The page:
China permits regional minor adjustment for solving population structure contradiction
The population structural contradiction in China is growing with every passing day and the next 15 years will be crucial for China to tackle this problem. The population policies in China will remain unchanged and there will be only some supplement and improvement that allows the regional readjustment to solve the problems, says the Legal Daily.
The "One-child policy" China adopted in the late 1970s and the early 1980s has effectively controlled nation's total population and reduced newborn babies by 300 million. The childbirth level has dropped to that of the developed countries. Consequently, the problems such as the gender disproportion of newborn babies and aging emerged.
The gender disproportion of newborn babies began to rise from the middle of 1980s. The number climbed from 108.47 in 1980 to 116.92 in 2000, i.e. nearly 117 boys were born as against an average of 100 girls, which largely deviated from the normal range of 103 to 107.
The population structural contradiction is also illustrated by the growing aging process. Currently, there are 88 million senile citizens over 65 years of age, which takes up 7 percent of the total national population. It is estimated that the aged population above 65 will make up 11.8 percent of the nation's total by 2020, and 25 percent by the mid 21 century.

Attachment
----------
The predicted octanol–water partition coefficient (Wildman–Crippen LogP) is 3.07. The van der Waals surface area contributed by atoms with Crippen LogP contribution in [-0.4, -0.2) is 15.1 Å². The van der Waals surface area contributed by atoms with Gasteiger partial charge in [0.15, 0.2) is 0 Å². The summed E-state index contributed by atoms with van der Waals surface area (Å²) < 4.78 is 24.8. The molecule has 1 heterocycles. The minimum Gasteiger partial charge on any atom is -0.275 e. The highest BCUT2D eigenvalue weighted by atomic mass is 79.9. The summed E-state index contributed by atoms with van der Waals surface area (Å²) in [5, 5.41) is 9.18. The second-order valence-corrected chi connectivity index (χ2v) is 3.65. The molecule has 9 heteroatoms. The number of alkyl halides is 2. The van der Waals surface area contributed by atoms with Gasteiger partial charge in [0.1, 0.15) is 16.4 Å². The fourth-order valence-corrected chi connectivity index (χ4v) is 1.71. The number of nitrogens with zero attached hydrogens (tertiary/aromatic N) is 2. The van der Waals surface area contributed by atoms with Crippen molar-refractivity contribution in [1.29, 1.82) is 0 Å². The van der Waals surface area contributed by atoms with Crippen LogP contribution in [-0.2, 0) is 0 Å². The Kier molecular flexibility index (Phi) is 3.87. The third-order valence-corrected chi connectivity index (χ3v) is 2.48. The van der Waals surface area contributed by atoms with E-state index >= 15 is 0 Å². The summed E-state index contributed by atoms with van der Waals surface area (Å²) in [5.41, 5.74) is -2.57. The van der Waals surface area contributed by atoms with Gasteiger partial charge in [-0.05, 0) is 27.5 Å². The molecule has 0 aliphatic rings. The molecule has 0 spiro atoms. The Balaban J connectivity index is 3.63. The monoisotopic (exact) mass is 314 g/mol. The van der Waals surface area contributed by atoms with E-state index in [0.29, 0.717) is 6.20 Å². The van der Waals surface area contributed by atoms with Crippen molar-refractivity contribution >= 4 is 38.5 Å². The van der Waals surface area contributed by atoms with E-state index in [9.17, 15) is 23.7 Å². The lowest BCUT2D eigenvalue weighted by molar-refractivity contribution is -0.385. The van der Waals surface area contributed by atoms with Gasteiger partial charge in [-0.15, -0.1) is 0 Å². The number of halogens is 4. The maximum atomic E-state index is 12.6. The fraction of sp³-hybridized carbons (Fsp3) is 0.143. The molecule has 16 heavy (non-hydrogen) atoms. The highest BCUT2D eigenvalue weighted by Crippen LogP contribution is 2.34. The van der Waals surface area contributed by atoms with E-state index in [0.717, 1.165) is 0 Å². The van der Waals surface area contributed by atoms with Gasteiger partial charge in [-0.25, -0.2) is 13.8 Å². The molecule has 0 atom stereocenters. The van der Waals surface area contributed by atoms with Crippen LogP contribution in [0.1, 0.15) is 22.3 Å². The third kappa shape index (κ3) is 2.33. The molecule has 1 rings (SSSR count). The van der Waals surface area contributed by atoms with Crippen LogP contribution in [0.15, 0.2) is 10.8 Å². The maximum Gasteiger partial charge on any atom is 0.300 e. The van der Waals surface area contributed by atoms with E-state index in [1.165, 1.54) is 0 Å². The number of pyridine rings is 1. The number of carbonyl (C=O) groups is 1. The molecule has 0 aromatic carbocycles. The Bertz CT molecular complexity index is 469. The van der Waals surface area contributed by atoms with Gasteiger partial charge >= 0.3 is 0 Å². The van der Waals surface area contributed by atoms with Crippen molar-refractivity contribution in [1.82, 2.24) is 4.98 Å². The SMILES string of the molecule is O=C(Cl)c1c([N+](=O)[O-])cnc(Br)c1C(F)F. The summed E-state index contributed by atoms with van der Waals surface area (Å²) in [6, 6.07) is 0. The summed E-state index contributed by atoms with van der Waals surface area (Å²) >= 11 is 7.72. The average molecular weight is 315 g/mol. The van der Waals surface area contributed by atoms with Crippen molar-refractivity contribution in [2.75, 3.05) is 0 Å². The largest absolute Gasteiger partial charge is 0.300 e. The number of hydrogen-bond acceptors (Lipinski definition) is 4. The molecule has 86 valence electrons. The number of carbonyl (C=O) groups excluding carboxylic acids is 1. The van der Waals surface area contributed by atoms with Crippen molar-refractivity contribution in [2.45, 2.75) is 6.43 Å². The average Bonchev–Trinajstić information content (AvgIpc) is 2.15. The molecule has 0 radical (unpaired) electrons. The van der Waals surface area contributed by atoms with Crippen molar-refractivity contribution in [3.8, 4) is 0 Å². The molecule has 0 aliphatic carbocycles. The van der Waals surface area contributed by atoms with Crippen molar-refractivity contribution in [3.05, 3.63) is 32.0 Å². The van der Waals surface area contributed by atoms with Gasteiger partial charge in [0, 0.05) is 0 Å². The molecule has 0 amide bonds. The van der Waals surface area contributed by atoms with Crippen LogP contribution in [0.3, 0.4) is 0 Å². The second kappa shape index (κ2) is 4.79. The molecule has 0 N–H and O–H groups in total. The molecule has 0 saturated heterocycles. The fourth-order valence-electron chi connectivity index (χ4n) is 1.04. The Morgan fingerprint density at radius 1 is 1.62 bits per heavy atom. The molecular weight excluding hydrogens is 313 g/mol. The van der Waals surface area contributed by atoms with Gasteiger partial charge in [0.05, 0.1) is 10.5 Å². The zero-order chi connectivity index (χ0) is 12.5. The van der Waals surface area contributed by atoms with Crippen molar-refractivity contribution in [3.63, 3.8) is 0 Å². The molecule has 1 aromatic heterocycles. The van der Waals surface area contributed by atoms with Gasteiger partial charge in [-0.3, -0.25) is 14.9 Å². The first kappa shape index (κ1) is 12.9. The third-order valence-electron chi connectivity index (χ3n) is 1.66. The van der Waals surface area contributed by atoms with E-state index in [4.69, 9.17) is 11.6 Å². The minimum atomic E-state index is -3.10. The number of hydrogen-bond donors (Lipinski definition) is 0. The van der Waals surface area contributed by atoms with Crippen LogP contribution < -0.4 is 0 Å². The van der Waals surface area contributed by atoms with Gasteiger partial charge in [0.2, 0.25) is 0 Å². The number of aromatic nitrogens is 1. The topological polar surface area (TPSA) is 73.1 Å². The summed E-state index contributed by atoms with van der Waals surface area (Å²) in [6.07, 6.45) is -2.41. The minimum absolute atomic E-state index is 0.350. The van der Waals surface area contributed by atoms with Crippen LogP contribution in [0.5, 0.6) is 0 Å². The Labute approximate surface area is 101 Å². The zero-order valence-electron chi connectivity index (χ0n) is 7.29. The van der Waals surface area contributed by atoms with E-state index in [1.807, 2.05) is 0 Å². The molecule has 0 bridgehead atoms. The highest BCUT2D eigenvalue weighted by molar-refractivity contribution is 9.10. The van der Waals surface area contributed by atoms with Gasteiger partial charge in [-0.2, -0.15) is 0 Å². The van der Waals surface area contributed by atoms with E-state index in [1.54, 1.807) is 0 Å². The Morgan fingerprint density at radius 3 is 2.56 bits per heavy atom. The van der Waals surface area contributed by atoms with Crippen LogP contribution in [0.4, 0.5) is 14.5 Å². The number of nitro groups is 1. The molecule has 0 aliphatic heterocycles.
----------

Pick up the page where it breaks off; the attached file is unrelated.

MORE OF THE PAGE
The emergence of the population structural contradiction changed the regional childbirth policy. It is reported that Shanghai municipal government has abolished the double material rewards to the couple who does not bear child and ease the conditions for the one who wants to have a second child.
Yu, Xuejun, director of the Policy and Regulations Department of National Population and Family Planning Commission, said the change Shanghai has made is a regional readjustment and within the nation's general population policies. It does not overrun the national principle, the basic "one-child policy" for family planning.
The next 15 years starting from now will be the crucial period for China's population development, pointed out Yu Xuejun. All the negative influences foreseen and unforeseen when stipulating ˇ°one-child policyˇ± will come to appear. In this 15-year-long crucial period, China's population will remain unchanged and there will be only some supplement and improvement. China's population will climb to its peak of 1.6 billion by 2055. But if every couple has a second child, that peak will arrive 10 years earlier. As long as we maintain the current childbirth rate, the nation's total population will be kept within 1.5 billion by 2035.
By People's Daily Online
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